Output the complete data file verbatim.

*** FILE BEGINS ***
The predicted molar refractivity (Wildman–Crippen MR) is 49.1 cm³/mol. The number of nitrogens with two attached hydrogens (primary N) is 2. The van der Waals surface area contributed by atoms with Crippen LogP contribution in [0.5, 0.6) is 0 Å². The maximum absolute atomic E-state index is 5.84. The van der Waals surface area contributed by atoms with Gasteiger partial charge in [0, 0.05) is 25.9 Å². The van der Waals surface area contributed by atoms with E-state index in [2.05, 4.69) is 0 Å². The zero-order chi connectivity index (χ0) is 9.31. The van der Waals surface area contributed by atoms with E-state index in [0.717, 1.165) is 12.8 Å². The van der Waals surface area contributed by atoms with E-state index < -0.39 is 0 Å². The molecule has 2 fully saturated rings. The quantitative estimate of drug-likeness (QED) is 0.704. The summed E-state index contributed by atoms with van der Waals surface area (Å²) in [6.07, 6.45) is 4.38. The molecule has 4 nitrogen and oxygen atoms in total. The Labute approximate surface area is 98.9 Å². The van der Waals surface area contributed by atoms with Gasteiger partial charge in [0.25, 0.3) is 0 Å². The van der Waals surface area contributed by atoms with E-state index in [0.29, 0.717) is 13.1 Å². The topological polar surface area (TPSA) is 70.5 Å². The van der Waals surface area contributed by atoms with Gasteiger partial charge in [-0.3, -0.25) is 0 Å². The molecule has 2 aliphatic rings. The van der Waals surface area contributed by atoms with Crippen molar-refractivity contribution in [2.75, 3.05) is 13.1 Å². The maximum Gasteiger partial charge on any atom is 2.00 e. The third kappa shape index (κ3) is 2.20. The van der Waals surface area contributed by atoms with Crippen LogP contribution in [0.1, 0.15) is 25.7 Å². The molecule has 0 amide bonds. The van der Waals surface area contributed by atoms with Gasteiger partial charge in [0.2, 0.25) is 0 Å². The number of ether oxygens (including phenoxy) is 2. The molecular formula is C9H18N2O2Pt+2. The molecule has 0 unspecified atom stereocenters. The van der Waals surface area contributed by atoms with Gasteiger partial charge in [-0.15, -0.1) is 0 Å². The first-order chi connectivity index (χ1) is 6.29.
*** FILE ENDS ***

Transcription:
The predicted molar refractivity (Wildman–Crippen MR) is 49.1 cm³/mol. The number of nitrogens with two attached hydrogens (primary N) is 2. The van der Waals surface area contributed by atoms with Crippen LogP contribution in [0.5, 0.6) is 0 Å². The maximum absolute atomic E-state index is 5.84. The van der Waals surface area contributed by atoms with Gasteiger partial charge in [0, 0.05) is 25.9 Å². The van der Waals surface area contributed by atoms with E-state index in [2.05, 4.69) is 0 Å². The zero-order chi connectivity index (χ0) is 9.31. The van der Waals surface area contributed by atoms with E-state index in [0.717, 1.165) is 12.8 Å². The van der Waals surface area contributed by atoms with E-state index < -0.39 is 0 Å². The molecule has 2 fully saturated rings. The quantitative estimate of drug-likeness (QED) is 0.704. The summed E-state index contributed by atoms with van der Waals surface area (Å²) in [6.07, 6.45) is 4.38. The molecule has 4 nitrogen and oxygen atoms in total. The Labute approximate surface area is 98.9 Å². The van der Waals surface area contributed by atoms with Gasteiger partial charge in [0.25, 0.3) is 0 Å². The van der Waals surface area contributed by atoms with E-state index in [0.29, 0.717) is 13.1 Å². The topological polar surface area (TPSA) is 70.5 Å². The van der Waals surface area contributed by atoms with Gasteiger partial charge in [-0.3, -0.25) is 0 Å². The molecule has 2 aliphatic rings. The van der Waals surface area contributed by atoms with Crippen molar-refractivity contribution in [2.75, 3.05) is 13.1 Å². The maximum Gasteiger partial charge on any atom is 2.00 e. The third kappa shape index (κ3) is 2.20. The van der Waals surface area contributed by atoms with Crippen LogP contribution in [0.1, 0.15) is 25.7 Å². The molecule has 0 amide bonds. The van der Waals surface area contributed by atoms with Gasteiger partial charge in [0.2, 0.25) is 0 Å². The number of ether oxygens (including phenoxy) is 2. The molecular formula is C9H18N2O2Pt+2. The molecule has 0 unspecified atom stereocenters. The van der Waals surface area contributed by atoms with Gasteiger partial charge in [-0.15, -0.1) is 0 Å². The first-order chi connectivity index (χ1) is 6.29.